World AIDS Day…. Could we get to zero?
World AIDS Day…. Could we get to zero?
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World AIDS Day, observed on 1 December every year, is dedicated to raising awareness of the AIDS pandemic caused by the spread of HIV infection. Government and health officials observe the day, often with speeches or forums on the AIDS topics. Since 1995, the President of the United States has made an official proclamation on World AIDS Day. Governments of other nations have followed suit and issued similar announcements.

AIDS has killed more than 25 million people between 1981 and 2007, and an estimated 33.2 million people worldwide live with HIV as of 2007, making it one of the most destructive epidemics in recorded history. Despite recent, improved access to antiretroviral treatment and care in many regions of the world, the AIDS epidemic claimed an estimated 2 million lives in 2007, of which about 270,000 were children.

World AIDS Day was first conceived in August 1987 by James W. Bunn and Thomas Netter, two public information officers for the Global Programme on AIDS at the World Health Organization in Geneva, Switzerland. Bunn and Netter took their idea to Dr. Jonathan Mann, Director of the Global Programme on AIDS (now known as UNAIDS). Dr. Mann liked the concept, approved it, and agreed with the recommendation that the first observance of World AIDS Day should be 1 December 1988.

Bunn, a broadcast journalist on a leave-of-absence from his reporting duties at KPIX-TV in San Francisco, recommended the date of 1 December believing it would maximize coverage by western news media. Since 1988 was an election year in the U.S., Bunn suggested that media outlets would be weary of their post-election coverage and eager to find a fresh story to cover. Bunn and Netter determined that 1 December was long enough after the election and soon enough before the Christmas holidays that it was, in effect, a dead spot in the news calendar and thus perfect timing for World AIDS Day.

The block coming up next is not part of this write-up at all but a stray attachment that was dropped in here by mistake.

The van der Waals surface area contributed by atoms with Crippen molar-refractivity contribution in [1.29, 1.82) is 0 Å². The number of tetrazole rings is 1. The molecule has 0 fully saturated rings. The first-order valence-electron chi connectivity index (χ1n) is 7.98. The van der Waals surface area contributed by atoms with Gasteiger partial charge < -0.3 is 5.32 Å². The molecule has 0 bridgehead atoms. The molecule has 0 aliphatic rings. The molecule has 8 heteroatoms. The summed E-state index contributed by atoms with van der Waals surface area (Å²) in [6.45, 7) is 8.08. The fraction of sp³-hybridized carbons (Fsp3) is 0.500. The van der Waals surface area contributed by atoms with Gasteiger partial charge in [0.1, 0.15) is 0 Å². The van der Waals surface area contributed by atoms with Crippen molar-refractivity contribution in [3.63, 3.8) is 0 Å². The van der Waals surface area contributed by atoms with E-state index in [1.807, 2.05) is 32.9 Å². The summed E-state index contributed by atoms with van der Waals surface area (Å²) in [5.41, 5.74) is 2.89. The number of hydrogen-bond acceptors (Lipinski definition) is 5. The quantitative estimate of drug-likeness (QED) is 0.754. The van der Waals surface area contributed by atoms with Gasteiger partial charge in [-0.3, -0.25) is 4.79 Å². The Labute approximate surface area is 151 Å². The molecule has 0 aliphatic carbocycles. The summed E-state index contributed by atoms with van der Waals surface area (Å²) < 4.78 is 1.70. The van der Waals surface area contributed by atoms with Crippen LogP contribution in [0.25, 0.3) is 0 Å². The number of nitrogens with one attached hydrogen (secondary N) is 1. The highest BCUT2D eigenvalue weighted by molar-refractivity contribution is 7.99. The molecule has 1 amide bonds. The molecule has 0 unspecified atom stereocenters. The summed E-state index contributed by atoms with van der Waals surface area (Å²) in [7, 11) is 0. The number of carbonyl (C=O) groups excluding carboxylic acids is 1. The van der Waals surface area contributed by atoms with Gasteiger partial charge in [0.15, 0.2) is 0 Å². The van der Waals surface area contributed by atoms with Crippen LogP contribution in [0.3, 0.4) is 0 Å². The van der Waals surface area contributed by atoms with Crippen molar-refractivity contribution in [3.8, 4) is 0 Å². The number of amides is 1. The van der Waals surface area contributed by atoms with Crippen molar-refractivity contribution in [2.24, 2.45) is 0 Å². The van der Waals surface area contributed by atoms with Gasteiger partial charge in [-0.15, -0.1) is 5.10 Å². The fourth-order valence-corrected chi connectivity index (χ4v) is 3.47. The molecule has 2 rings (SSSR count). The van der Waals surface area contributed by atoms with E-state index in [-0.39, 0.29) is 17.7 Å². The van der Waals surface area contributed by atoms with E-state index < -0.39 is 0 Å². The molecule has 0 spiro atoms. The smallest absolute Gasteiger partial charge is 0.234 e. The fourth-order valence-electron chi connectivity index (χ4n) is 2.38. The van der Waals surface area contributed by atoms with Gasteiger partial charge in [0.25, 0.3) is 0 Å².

On 18 June 1986 KPIX'S “AIDS Lifeline" (a community education project initiated by Bunn and KPIX Special Projects Producer Nancy Saslow) was honored with a Presidential Citation for Private Sector Initiatives presented by President Ronald Reagan. Because of his role in "AIDS Lifeline" Bunn was asked by Dr. Mann, on behalf of the U.S. government, to take a two-year leave-of-absence to join Dr. Mann, an epidemiologist for the Centers for Disease Control, and assist in the creation of the Global Programme on AIDS for the United Nations' World Health Organization. Mr. Bunn accepted and was named the first Public Information Officer for the Global Programme on AIDS. Bunn and Netter conceived, designed, and implemented the inaugural World AIDS Day observance – now the longest-running disease awareness and prevention initiative of its kind in the history of public health.

The Joint United Nations Programme on HIV/AIDS (UNAIDS) became operational in 1996, and it took over the planning and promotion of World AIDS Day. Rather than focus on a single day, UNAIDS created the World AIDS Campaign in 1997 to focus on year-round communications, prevention and education.